34 In 14 December 1984 the Commission adopted a proposal for a tenth Council Directive on cross-border mergers of companies. In 2001, the Commission withdrew this first proposal for a tenth Directive.

migrate and to establish as a single company under the European Law by way of merger among other member states were finally regulated. Based on the EC treaty and other European Directives35 a proposal36 for a directive designed to facilitate merger transactions between companies incorporated in different EU member states to overcome obstacles created by different national laws, has been approved and adopted on October 2005.

On the other hand, following the 90's , with the emergence of developing countries as important locations for promoting cross-border mergers37, in response to sustained efforts of many emerging countries to create more business friendly environments38, Tunisia, has attracted sizeable amounts of foreign investors in recent years39. In this global movement, supported by its political stability, the Tunisian government has begun during the last decade to modernize its economy with the purpose of integrating the global market.

It has established reforms compatible with the proper functioning of the policy of the top industrialized countries like the US and the European Union countries. In this context, the Tunisian legal system saw a substantial amount of legal reforms since trade protection has been

35 3rd Company law Directive of 9 October 1978 related to domestic mergers and article 220 of the EEC treaty are legal basis of the proposal of the 10th Company law Directive of the 14 January 1985 withdrawal in 2001 and replaced by the EU Directive on cross-border mergers of public and private companies adopted in 2005. Katz, D., & Elofson, A.," Proposed EU Directive on Cross-Border Mergers", the M&A lawyer Review , January 2004, West Law data base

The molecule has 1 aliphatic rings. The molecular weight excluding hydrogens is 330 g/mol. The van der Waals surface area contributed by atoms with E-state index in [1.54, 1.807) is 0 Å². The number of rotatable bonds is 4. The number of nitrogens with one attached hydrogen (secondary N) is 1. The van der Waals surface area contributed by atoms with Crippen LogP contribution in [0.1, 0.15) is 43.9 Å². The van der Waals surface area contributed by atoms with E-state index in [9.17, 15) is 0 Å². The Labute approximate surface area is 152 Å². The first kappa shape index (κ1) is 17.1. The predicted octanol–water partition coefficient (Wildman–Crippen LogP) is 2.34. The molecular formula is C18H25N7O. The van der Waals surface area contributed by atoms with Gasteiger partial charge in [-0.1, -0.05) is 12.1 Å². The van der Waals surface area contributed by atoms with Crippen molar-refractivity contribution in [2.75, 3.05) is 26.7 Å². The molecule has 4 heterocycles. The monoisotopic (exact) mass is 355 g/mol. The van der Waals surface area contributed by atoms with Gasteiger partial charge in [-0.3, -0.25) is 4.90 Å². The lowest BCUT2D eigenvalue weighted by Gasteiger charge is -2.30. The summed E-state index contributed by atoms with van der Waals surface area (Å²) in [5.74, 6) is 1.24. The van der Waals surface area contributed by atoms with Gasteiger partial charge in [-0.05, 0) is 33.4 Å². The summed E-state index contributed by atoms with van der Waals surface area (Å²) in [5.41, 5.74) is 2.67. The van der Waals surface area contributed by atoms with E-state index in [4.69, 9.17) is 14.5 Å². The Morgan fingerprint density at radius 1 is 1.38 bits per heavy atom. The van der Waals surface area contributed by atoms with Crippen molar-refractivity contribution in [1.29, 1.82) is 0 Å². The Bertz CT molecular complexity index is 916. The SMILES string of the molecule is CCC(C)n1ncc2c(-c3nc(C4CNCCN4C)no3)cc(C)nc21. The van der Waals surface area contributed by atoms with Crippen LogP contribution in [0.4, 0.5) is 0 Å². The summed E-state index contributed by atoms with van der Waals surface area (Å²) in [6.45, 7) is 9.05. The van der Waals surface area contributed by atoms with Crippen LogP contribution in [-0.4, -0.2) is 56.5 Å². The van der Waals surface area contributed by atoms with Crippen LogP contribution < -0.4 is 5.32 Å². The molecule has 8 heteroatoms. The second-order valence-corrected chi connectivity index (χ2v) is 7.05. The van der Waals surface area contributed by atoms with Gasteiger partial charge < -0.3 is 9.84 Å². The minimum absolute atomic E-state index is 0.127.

36 The proposed Directive would allow companies across the EU to merge cross-border based on the approach taken in the Third Company Law Directive, which applies to domestic company mergers of public limited companies, and the cross-border provisions in the European Company Statute". id

37 ".... While their share in world cross-border M&as remained constant at less than 10 per cent in terms of value almost every year until the mid-1990s, in terms of the number of deals, it increased from 5 per cent in 1987 to 19 per cent in the late 1990sThe value of cross-border M&as undertaken by firms from developing countries rose from $3 billion in 1987 to $41 billion in 1999...". United Nations Conference on Trade and Development World Investment Report 2000 op.cit page 6 note 6

38 Generally in developing Countries, M&A activity has been slow, due partly to the slow pace of privatization and partly for broader reasons related to the investment climate and limited availability of attractive firms for purchase in the private sector The principal acquirers of firms based in developing countries have traditionally been the European Union firms .They became the largest acquirers during 1998-1999, replacing United States firms and accounting for more than two-fifths of all cross-border M&As in developing countries Cross-border M&A purchases by firms based in developing countries nearly doubled in 1999 after dipping in 1998 in response to the Asian financial crisis. UNCTD Id.

39 "...There is also more diversification in terms of both source countries -- with the United States being the most important one, followed by European countries -- and in terms of sectors -- with manufacturing and services gaining in importance over natural resources. id.

removed and tariffs dismantled through the establishment of a Free Trade Zone with Europe40. In order to provide Tunisian companies with a wellorganized legal framework favorable to their growth, Tunisia created through its judicial authorities, national legislation that legally permits domestic and cross-border merger.